3.1 Endozoochorous dispersal
Many studies have reported the consumption of invasive
1988;Hamilton and Davison Ankney, 1994;Tuckeret al.,
1996). In most cases, gut contents or faecal samples appear to
suggest that the consumer can effectively digestD. poly-
morpha,D. bugensisandC.fluminealeaving only shell
fragments (e.g.,Hamilton and Davison Ankney, 1994;
do not examine endozoochorous dispersal and, therefore, do
not attempt to assess the survival and viability of intact
specimens (if any) found within retrieved gut or faecal
clams (Sphaeriidae), valve snails (Valvatidae), pond snails
(Lymnaeidae) and mussels (Mytilidae), have been shown to
survive gut passage through differentflsh and waterbird
Belzet al., 2012;van Leeuwenet al., 2012).
Literature reviewed here (and manyflsh and waterbird
dietary studies) indicate (or imply) thatD. polymorpha,D.
Remarkably,Gatlinet al.(2013)recorded the survival ofC.
flumineaandD. polymorphathat have passed through the gut
of migratory blue catflsh (Ictalurus furcatus), a species which
travels up to 689km in a year (Trippet al., 2011). However,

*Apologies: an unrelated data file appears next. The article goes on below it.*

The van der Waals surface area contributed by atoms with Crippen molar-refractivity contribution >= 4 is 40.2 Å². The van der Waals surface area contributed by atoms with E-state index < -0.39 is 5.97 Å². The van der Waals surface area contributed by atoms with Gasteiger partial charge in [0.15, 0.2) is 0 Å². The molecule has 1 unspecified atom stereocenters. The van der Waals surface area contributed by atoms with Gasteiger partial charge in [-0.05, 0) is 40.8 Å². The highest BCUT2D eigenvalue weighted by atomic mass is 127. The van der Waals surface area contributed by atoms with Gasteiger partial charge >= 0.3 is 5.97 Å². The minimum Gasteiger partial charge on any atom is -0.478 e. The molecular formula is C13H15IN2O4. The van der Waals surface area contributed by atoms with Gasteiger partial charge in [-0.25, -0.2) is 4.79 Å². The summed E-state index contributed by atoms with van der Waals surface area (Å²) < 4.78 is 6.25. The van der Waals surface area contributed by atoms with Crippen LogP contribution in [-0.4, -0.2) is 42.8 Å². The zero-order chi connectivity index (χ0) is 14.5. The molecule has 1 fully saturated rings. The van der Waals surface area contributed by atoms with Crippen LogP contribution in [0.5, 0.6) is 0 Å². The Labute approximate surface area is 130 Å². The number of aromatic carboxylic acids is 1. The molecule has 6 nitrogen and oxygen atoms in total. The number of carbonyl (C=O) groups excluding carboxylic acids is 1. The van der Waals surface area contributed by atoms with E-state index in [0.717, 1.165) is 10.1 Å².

much shorter distances as dictated by gut retention times.
unable to survive gut passage throughI. furcatus

in waters
above 21.1°C, however, this is unlikely to overly inhibit
dispersal potential as migrations typically occur when water
temperatures are between 8 and 18°C. Incidentally, we
hypothesise that the observed increase in bivalve mortality
temperatures may increase digestion efflciency of someflsh
species (Mizanuret al., 2014;Deet al., 2016). Conversely,
higher water temperature can also result in reduced retention
times within the gastrointestinal tract (Deet al., 2016).
The feeding ecology offlsh and waterbird species, and
associated digestive morphological traits, will likely influence
Fig. 1.Overland long distance dispersal (LDD) (A), short distance dispersal (SDD) (B), and‘stepping stone’dispersal (C) of invasive bivalve
Moreover, zoochorous vectors may intensify invader spread across large aquatic areas (e.g., large lakes). Dashed lines indicate water current.
Fig. 2.(A & B) Two adult zebra musselsDreissena polymorpha
attached to the dorsal carapace of an odonata nymphEpicorduliasp.
(Corduliidae) larva. The nymph was collected on Lake Mendota,

Madison, WI (43°04